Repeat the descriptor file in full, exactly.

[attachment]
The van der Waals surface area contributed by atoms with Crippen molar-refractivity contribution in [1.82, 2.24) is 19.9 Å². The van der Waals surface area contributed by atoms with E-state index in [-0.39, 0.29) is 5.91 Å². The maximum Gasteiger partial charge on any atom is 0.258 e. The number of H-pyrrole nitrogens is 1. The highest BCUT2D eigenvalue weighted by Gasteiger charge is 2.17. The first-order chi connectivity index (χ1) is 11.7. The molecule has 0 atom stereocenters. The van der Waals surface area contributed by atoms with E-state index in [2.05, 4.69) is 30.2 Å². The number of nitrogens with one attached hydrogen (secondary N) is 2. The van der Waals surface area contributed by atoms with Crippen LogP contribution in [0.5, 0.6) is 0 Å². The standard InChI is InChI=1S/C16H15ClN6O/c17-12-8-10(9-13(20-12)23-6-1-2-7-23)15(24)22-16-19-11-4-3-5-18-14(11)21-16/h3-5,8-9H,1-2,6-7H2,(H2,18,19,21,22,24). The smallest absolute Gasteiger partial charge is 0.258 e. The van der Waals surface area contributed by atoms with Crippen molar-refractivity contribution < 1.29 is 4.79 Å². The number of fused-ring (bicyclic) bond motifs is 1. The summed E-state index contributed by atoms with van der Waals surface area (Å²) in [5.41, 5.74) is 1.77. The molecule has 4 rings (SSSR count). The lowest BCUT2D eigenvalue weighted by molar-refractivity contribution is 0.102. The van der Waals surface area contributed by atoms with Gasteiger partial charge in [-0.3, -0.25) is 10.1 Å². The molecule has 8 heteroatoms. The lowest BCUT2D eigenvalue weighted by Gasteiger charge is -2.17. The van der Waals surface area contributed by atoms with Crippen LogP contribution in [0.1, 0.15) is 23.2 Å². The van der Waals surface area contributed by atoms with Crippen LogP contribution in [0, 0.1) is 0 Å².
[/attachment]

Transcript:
The van der Waals surface area contributed by atoms with Crippen molar-refractivity contribution in [1.82, 2.24) is 19.9 Å². The van der Waals surface area contributed by atoms with E-state index in [-0.39, 0.29) is 5.91 Å². The maximum Gasteiger partial charge on any atom is 0.258 e. The number of H-pyrrole nitrogens is 1. The highest BCUT2D eigenvalue weighted by Gasteiger charge is 2.17. The first-order chi connectivity index (χ1) is 11.7. The molecule has 0 atom stereocenters. The van der Waals surface area contributed by atoms with E-state index in [2.05, 4.69) is 30.2 Å². The number of nitrogens with one attached hydrogen (secondary N) is 2. The van der Waals surface area contributed by atoms with Crippen LogP contribution in [0.5, 0.6) is 0 Å². The standard InChI is InChI=1S/C16H15ClN6O/c17-12-8-10(9-13(20-12)23-6-1-2-7-23)15(24)22-16-19-11-4-3-5-18-14(11)21-16/h3-5,8-9H,1-2,6-7H2,(H2,18,19,21,22,24). The smallest absolute Gasteiger partial charge is 0.258 e. The van der Waals surface area contributed by atoms with Crippen molar-refractivity contribution < 1.29 is 4.79 Å². The number of fused-ring (bicyclic) bond motifs is 1. The summed E-state index contributed by atoms with van der Waals surface area (Å²) in [5.41, 5.74) is 1.77. The molecule has 4 rings (SSSR count). The lowest BCUT2D eigenvalue weighted by molar-refractivity contribution is 0.102. The van der Waals surface area contributed by atoms with Gasteiger partial charge in [-0.3, -0.25) is 10.1 Å². The molecule has 8 heteroatoms. The lowest BCUT2D eigenvalue weighted by Gasteiger charge is -2.17. The van der Waals surface area contributed by atoms with Crippen LogP contribution in [0.1, 0.15) is 23.2 Å². The van der Waals surface area contributed by atoms with Crippen LogP contribution in [0, 0.1) is 0 Å².